Word Tip 3: Matching destination formatting

Friday, December 30th, 2005

For a while I’d sort of vaguely noticed this little clipboard icon when pasting into Word from some other program or document, especially when copying out of a web page:

Word paste icon

I mostly ignored it, and it seemed to go away without getting in my way. I just figured it was some symptom of Word featuritis, but one day when I was bored I clicked on it just to see what would happen, and am I glad I did. Hiding inside this unassuming little icon was a cure for one of my constant peeves when working with Word.

Word paste popup menu

This lets me change the formatting of whatever I’m pasting in to match the target formatting. Alternately I can paste in as plain text with no formatting at all. This doesn’t matter a lot when I’m pasting in source code from BBEdit or Eclipse, but it’s hugely useful when I’m copying something out of a web page and pasting it into a book or article (with appropriate citation of course). This is major time saver for my workflow. If you’re tired of your copying web text and then having to carefully reapply formatting so all the styles and fonts match up, this little icon is a godsend. I’m not sure when Microsoft added this, but whenever they did I wish I’d realized what it did sooner. (Update: on the Mac this icon seems to have arrived with Word 2004; i.e. version 11.2. I’m not sure when or if it appeared on Windows.)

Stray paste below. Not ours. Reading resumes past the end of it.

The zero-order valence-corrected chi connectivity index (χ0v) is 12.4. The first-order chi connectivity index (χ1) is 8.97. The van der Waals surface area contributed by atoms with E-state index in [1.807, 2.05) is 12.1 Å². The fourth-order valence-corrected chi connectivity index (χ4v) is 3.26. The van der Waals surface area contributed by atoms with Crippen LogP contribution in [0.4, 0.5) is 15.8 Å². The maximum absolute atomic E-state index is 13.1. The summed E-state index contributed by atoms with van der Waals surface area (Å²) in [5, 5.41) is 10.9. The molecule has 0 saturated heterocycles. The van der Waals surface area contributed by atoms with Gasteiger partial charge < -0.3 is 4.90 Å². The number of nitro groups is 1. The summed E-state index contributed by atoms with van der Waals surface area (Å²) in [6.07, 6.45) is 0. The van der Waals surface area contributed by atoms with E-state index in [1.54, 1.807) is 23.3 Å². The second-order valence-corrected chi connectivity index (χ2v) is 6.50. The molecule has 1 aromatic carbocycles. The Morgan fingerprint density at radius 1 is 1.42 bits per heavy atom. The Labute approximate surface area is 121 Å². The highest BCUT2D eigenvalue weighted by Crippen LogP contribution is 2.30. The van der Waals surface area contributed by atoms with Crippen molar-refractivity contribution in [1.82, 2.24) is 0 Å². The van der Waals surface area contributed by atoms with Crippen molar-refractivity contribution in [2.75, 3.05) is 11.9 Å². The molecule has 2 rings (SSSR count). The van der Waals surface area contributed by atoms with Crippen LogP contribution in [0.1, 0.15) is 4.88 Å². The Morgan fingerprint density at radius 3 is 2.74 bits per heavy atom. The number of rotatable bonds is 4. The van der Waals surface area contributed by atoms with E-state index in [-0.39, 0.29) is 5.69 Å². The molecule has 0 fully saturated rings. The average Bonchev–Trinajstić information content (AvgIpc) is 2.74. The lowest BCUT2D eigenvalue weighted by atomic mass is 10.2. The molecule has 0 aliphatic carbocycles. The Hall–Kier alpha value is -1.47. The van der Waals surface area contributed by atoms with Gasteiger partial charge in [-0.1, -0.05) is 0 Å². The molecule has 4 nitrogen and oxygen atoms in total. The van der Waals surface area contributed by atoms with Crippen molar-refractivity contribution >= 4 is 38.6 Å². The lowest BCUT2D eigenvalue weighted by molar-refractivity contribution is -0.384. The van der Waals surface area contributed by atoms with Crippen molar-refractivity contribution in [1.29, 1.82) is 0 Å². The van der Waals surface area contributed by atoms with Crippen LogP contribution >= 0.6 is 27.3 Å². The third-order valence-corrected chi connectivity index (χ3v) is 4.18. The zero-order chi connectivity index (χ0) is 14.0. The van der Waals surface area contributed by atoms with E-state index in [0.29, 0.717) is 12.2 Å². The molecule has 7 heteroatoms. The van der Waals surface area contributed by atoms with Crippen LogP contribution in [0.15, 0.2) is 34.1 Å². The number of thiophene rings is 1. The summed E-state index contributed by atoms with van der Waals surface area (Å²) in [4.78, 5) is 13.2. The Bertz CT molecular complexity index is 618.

Word Tip 1: Reapplying Styles

Wednesday, December 28th, 2005

Have you ever needed to reassert a style in Microsoft Word? For example, change all the paragraphs tagged with body back to the real body style. You can reapply the style to each paragraph manually, but that’s really painful especially since Word persists in getting this exactly backwards and making you confirm each change:

Word reapply style dialog

Instead you can make one quick global change with search and replace. Simply search for the style (no text) and replace it with itself:

Word search and replace dialogs

Click “Replace All” and you’re done. the style will have been reapplied to all occurrences, whether that’s three or three hundred.